Disability Discharge of Federal Student Loans

The borrower’s permanent and total disability is grounds for a student loan discharge. Borrowers with FFELs, Direct Loans, and Perkins loans are eligible for this discharge.[1] This includes consolidation loans.

The definition of disability changed as of July 1, 2010. The new definition is less restrictive and is more favorable for borrowers because it allows discharges to be granted to borrowers who are unable to engage in any substantial gainful activity by reason of any medically determinable physical or mental impairment that can be expected to result in death, can be expected to last for a continuous period of 60 months, or has lasted for a continuous period of 60 months.[2]

The borrower applies directly to the loan holder for a disability discharge. If the borrower has different loan holders, the borrower should submit a separate application to each loan holder.

In order to help ensure a more efficient application process, borrowers should follow these guidelines from the Department:

  1. Be sure to sign the application. A photocopy must contain an original signature.
  2. Separate applications must be submitted to each loan holder. Copies may be submitted. However, each copy must have an original borrower signature. Original physician signatures are not required on each copy.
  3. The application must be signed by a doctor of medicine or osteopathy who is licenses to practice in the United States.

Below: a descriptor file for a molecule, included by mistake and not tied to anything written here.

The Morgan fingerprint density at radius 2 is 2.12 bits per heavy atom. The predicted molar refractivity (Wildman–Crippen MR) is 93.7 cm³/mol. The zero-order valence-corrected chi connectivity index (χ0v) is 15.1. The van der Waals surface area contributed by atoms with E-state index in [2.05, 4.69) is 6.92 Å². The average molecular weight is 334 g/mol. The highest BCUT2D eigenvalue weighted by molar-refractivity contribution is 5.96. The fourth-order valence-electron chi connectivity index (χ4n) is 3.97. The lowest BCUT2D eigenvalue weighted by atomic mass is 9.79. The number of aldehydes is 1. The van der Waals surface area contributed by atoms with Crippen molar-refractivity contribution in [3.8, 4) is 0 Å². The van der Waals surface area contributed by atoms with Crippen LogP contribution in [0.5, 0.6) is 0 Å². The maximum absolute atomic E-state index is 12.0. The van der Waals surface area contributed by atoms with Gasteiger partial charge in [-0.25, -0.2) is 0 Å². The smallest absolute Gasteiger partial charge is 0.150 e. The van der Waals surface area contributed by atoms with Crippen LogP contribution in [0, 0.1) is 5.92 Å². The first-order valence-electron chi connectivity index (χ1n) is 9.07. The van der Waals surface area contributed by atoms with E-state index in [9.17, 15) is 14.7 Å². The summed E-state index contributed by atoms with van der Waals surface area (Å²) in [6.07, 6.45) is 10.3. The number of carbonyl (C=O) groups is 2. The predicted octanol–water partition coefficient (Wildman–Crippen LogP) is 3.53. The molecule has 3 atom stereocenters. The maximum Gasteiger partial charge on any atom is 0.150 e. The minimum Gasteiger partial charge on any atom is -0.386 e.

4. The doctor must complete the application.
  5. Doctors should not use medical abbreviations or insurance codes on the application.
  6. The doctor must provide more than a diagnosis. The doctor must also identify the medical condition and clearly and fully explain how the condition prevents the borrower from working and earning money.

The lender may continue collection activity until it receives the certification of disability.  The borrower may request an administrative forbearance to stop collection activity during the review period.

It is important for borrowers to realize that the Department of Education has a very high rate of denials due to “medical review failures.” However, the denial is not tied to an actual medical review. Instead, this is a generic denial category that can mean anything from a missing license number to the physician forgetting to check a box on the application form. The Department of Education often sends a follow-up letter to physicians that require a relatively prompt response and failure of the physician to timely respond may lead to a medical review failure. Borrower should not assume that a denial based on a medical review failure is tied to an actual medical review.

The Department of Education has set up a Disability Discharge Loan Servicing Center. The center can be contacted by phone at 1-888-869-4169, by email at disability_discharge@acs-inc.com, or by regular mail at U.S. Department of Education Disability Discharge Loan Servicing Center, P.O. Box 5200, Greenville, TX 75403-5200. Hearing impaired individuals with access to TDD can call 1-888-636-6401.

If borrower obtains a discharge, the balance of the loan is discharged.[3]

Dunne Law Offices, P.C.
1500 John F. Kennedy Boulevard, Suite 200
Philadelphia, PA 19102
(215) 854-6342 (Office)
http://www.thephiladelphiabankruptcyattorney.com


[1] 20 U.S.C. § 1087(a); 34 C.F.R.  §§ 674.61 (Perkins Loan), 682.402(c) (FFEL), 685.213 (Direct Loan).

[2] 34 C.F.R. § 682.200

[3] 34 C.F.R. § 682.402(c)(3)(ii).